A systematic assessment of drought termination in the United Kingdom
journal contributionposted on 25.11.2016 by Simon Parry, Robert Wilby, Christel Prudhomme, Paul Wood
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Drought termination can be associated with dramatic transitions from drought to flooding. Greater attention may be given to these newsworthy and memorable events, but drought terminations that proceed gradually also pose challenges for water resource managers. This paper defines drought termination as a distinctive phase of the event. Using observed river flow records for 52 UK catchments, a more systematic and objective approach for detecting drought terminations is demonstrated. The parameters of the approach are informed by a sensitivity analysis that ensures a focus on terminations of multi-season to multi-year droughts. The resulting inventory of 467 drought terminations provides an unprecedented historical perspective on this phenomenon in the UK. Nationally and regionally coherent drought termination events are identifiable, although their characteristics vary both between and within major episodes. Contrasting drought termination events in 1995-1998 and 2009-2012 are examined in greater depth. The data are also used to assess potential linkages between metrics of drought termination and catchment properties. The duration of drought termination is moderately negatively correlated with elevation (irsg‰Combining double low lineg‰ĝ'0.47) and catchment average rainfall (irsg‰Combining double low lineg‰ĝ'0.42), suggesting that wetter catchments in upland areas of the UK tend to experience shorter drought terminations. More urbanized catchments tend to have gradual drought terminations (contrary to expectations of flashy hydrological response in such areas), although this may also reflect the type of catchments typical of lowland England. Significant correlations are found between the duration of the drought development phase and both the duration (irsg‰Combining double low lineg‰ĝ'0.29) and rate (irsg‰Combining double low lineg‰0.28) of drought termination. This suggests that prolonged drought development phases tend to be followed by shorter and more abrupt drought terminations. The inventory helps to place individual events within a long-term context. The drought termination phase in 2009-2012 was, at the time, regarded as exceptional in terms of magnitude and spatial footprint, but the Thames river flow record identifies several comparable events before 1930. The chronology could, in due course, provide a basis for exploring the complex drivers, long-term variability, and impacts of drought termination events.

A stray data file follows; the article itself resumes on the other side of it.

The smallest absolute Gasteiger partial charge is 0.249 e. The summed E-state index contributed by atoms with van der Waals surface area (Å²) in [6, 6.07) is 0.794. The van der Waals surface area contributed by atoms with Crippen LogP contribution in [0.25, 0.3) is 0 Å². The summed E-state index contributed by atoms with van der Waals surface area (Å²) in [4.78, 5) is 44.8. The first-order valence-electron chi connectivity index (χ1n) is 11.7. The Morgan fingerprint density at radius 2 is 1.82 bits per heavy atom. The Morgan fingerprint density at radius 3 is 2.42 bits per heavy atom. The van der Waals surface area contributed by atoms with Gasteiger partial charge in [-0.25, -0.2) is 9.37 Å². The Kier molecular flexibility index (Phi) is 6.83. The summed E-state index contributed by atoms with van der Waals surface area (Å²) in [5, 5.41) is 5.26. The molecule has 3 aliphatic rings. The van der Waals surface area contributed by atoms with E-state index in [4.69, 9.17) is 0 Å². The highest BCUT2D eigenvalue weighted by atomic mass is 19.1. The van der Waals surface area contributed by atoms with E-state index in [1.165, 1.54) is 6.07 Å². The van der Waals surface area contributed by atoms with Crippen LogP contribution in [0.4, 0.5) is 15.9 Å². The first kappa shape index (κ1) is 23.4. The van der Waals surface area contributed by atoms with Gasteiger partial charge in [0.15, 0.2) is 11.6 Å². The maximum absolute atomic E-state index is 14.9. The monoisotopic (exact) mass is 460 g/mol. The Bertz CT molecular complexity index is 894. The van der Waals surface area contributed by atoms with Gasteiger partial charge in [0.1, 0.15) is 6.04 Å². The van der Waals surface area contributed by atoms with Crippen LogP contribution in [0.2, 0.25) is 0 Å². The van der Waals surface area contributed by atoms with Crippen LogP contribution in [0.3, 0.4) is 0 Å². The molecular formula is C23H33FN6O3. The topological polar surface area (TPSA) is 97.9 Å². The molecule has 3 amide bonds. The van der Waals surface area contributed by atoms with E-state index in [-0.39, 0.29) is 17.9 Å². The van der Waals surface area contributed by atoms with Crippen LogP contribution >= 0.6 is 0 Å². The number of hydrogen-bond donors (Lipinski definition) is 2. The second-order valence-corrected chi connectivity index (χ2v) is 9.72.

This research was funded through the Learning & Development programme at the Centre for Ecology & Hydrology (CEH), as well as the Natural Environment Research Council’s (NERC) “Analysis of historic drought and water scarcity in the UK” (NERC grant ref.: NE/L01016X/1) and “Improving predictions of drought to inform user decisions (IMPETUS)” (NERC grant ref.: NE/L010267/1) projects.
- Social Sciences
- Geography and Environment